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Migration in the Enlarged European Union: Empirical Evidence for Labour Mobility in the Baltic States

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Author Info

  • d’Artis Kancs
  • Julda Kielyte

Abstract

The free movement of workers is a highly controversial issue with regard to the Eastern enlargement of the European Union (EU). Members of the EU are extremely anxious of mass immigration flows from Central and Eastern Europe countries (CEECs). This paper estimates the potential migration and analyses socio-economic impacts of migration in the context of the EU enlargement. How many people might migrate from the Eastern European transition countries to Western Europe, and what will be the socio-economic consequences for home and host countries? In order to answer these questions we draw on previous literature as well as on our empirical work. In the empirical analysis we evaluate the size and the structure of current and future migration to Western Europe. In particular, we estimate the future migration pressure, based on economic conditions in the Baltic States and Western Europe. Our empirical results suggest that depending on assumptions 3-5 percent of home countries working population might emigrate after opening labour markets in the old EU member states.

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Bibliographic Info

Paper provided by Economics and Econometrics Research Institute (EERI), Brussels in its series EERI Research Paper Series with number EERI_RP_2002_04.

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Length: 29 pages
Date of creation: 04 May 2002
Date of revision:
Handle: RePEc:eei:rpaper:eeri_rp_2002_04

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Related research

Keywords: International labour migration; EU integration; panel data; econometric model;

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References

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  1. John Shea, 1996. "Instrument Relevance in Multivariate Linear Models: A Simple Measure," NBER Technical Working Papers 0193, National Bureau of Economic Research, Inc.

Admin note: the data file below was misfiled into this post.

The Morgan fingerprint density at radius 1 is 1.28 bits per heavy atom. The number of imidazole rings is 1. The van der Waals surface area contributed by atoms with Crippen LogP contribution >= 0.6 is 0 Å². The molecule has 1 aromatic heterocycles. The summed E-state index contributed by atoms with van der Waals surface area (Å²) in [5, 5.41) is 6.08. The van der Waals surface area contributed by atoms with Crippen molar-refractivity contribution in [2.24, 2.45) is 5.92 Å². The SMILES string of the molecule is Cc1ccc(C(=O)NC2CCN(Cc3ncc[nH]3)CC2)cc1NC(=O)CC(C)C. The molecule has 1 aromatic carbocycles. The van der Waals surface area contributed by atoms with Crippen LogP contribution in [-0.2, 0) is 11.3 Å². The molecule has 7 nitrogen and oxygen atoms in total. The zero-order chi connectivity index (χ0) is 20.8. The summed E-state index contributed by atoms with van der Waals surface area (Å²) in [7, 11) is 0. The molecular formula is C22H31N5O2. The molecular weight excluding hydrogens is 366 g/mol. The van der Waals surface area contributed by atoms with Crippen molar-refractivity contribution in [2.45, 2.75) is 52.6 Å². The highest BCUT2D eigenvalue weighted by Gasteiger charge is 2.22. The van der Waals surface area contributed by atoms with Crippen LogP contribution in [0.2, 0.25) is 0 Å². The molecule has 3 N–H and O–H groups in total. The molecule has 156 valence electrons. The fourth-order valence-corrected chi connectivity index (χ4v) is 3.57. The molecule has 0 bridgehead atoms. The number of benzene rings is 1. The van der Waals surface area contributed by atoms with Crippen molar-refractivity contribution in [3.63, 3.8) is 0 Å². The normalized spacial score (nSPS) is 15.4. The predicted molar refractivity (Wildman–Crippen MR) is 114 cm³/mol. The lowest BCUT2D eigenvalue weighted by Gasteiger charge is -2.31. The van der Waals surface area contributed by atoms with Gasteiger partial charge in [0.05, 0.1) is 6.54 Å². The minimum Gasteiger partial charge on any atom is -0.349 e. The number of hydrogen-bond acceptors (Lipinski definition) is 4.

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  5. Douglas Staiger & James H. Stock, 1994. "Instrumental Variables Regression with Weak Instruments," NBER Technical Working Papers 0151, National Bureau of Economic Research, Inc.
  6. Lewbel, Arthur, 1991. "The Rank of Demand Systems: Theory and Nonparametric Estimation," Econometrica, Econometric Society, vol. 59(3), pages 711-30, May.
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  9. Cragg, John G. & Donald, Stephen G., 1997. "Inferring the rank of a matrix," Journal of Econometrics, Elsevier, vol. 76(1-2), pages 223-250.
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Cited by:
  1. James Anderson, 2001. "Migration, FDI, and the Margins of Trade," EERI Research Paper Series EERI_RP_2001_05, Economics and Econometrics Research Institute (EERI), Brussels.
  2. D’Artis Kancs, 2005. "Can we use NEG models to predict migration flows? An example of CEE accession countries," Migration Letters, Transnational Press London, UK, vol. 2(1), pages 32-63, April.
  3. Kancs, d'Artis & Kielyte, Julda, 2010. "European Integration and Labour Migration," European Integration online Papers (EIoP), European Community Studies Association Austria (ECSA-A), vol. 14, November.
  4. Ana Paula Martins, 2010. "Splitting Games: Nash Equilibrium and the Optimisation Problem," EERI Research Paper Series EERI_RP_2010_36, Economics and Econometrics Research Institute (EERI), Brussels.

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